The Hollywood Reporter has “The Uncensored, Epic, Never-Told Story Behind ‘Mad Men’” as its cover story this week. It has several fun revelations, and other old revelations that they are resurfacing ahead of the final episodes about the casting, the struggles the series went through, and the difficult negotiations before the fourth season that nearly derailed the series.
Here are some of the highlights from the THR piece, though it should definitely be read in its entirety:
— A lot of famous people came in to audition for the series, including the cast of another popular period show:
Matthew Weiner: There were famous people who came in to read. The guys from That ’70s Show came in — not Ashton, but the other guys. I’m still impressed by Danny Masterson.
— Both Elisabeth Moss and January Jones came in to read for Peggy. When Moss read for the part, she looked more like January Jones than Peggy:
Elisabeth Moss (Peggy Olson): I was the first person to audition for Peggy. Matt showed us all our audition tapes at a gathering, and it’s hilarious because I don’t look anything like Peggy [in the tape]. I’m 23, blond, tan. I look like I just walked off of the beach.
January Jones (Betty Draper) I came in for Peggy twice. Matt said, “Well, there’s another role, but I don’t really know what’s going to happen with her.” He didn’t have any scenes for me, so he quickly wrote a couple.
— While Jon Slattery came in to read for the Don Draper role (and was a little grumpy because he didn’t land it), Vincent Kartheiser — who plays Pete — had no such delusions:
Vincent Kartheiser (Pete Campbell): I only auditioned for Pete. My agents aren’t delusional enough to think that I’m a Don Draper.
— The show couldn’t afford to make Alison Brie a regular yet, and assumed that Community wouldn’t go and would be able to get her later. They were wrong. Brie, however, immediately recognized what a great pair she was with Kartheiser:
Alison Brie (Trudy Campbell): I looked up a picture of Vincent Kartheiser and was like, “Oh my God. We kind of look like brother and sister. I could totally be his 1960s wife.” Couples kind of looked alike then.
— The role of Don Draper came down to two people: Jon Hamm and the husband of actress Mariska Hargitay, Peter Hermann. I can totally see it, too:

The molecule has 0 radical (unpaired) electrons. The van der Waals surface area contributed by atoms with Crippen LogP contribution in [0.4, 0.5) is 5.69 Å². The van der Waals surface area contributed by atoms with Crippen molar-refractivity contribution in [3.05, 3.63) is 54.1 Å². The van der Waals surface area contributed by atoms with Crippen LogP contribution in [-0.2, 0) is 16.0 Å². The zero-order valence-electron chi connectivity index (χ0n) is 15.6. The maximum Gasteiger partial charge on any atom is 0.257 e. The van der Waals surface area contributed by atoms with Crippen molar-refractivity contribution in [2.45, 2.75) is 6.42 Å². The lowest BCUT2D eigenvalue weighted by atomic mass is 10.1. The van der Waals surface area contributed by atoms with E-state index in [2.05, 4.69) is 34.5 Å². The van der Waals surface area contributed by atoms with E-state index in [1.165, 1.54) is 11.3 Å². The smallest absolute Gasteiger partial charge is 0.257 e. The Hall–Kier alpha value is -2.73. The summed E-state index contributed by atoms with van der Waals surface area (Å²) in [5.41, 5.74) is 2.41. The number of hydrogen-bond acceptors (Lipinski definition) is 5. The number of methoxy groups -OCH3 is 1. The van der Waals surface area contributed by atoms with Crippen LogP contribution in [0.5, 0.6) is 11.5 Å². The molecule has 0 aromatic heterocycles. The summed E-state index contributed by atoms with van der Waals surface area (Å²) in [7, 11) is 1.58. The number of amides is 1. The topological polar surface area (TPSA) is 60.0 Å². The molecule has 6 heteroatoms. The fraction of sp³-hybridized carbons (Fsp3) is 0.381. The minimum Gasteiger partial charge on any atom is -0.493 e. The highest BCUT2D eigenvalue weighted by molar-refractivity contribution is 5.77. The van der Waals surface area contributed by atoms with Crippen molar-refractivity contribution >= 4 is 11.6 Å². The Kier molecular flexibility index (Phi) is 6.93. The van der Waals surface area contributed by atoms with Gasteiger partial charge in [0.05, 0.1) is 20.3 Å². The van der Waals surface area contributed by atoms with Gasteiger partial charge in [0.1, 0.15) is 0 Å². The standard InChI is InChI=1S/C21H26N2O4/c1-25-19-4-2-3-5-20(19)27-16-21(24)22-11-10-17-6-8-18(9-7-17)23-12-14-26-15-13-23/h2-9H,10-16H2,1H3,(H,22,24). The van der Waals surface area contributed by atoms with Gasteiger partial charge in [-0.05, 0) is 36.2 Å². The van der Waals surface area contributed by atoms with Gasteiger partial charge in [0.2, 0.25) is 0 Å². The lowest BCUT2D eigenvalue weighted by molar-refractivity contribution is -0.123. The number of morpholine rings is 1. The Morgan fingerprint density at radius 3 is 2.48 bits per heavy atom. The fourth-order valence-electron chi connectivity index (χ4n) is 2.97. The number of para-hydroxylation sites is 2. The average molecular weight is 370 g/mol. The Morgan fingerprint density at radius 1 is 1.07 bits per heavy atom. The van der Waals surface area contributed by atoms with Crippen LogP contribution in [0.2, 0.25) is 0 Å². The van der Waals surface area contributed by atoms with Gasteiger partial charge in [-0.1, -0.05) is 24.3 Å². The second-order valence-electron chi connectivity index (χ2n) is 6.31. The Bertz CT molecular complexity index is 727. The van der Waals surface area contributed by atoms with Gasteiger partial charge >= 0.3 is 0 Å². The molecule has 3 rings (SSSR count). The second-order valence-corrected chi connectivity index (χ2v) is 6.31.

— Here is, perhaps, a clue to that the series will end on a happy note:
Christina Wayne (former senior vp scripted programming, AMC): My biggest argument with Matt [Weiner] was on the ending of season one: Don coming home and telling Betty he couldn’t go to Thanksgiving. He’d written it that Don comes home, hugs Betty, and they drive off into the sunset. But that ties the show up with a bow, and we had to do season two. He got so mad he hung up, but he called back and said: “You’re right. I just love my characters so much, I wanted them to be happy.”
If Weiner wanted the first season to end happily, one would think he’d want the entire series to end happilly, as well.
— The contract negotiations with Weiner were nasty after the fourth season. AMC wanted to add more commercials, and cut 30 percent of the cast. They also wanted to do a spin-off, perhaps one about Peggy’s character. Weiner refused to budge, and negotiations were so fraught, he even reached out to Aaron Sorkin, Steven Bochco and David Chase to talk about what it’s like to have a show taken away from you. Eventually, they came to an agreement (although, Mad Men went on an extended hiatus in the meantime). However, AMC did stick it to them one last time with the final-season split:
Jon Hamm: Everyone went through the stages of grief: anger, frustration, sadness and then, finally, you get to acceptance. And nobody knew how it ended, so there was a lot of anxiety about that, too.
Those final episodes will finally start rolling out on April 5th.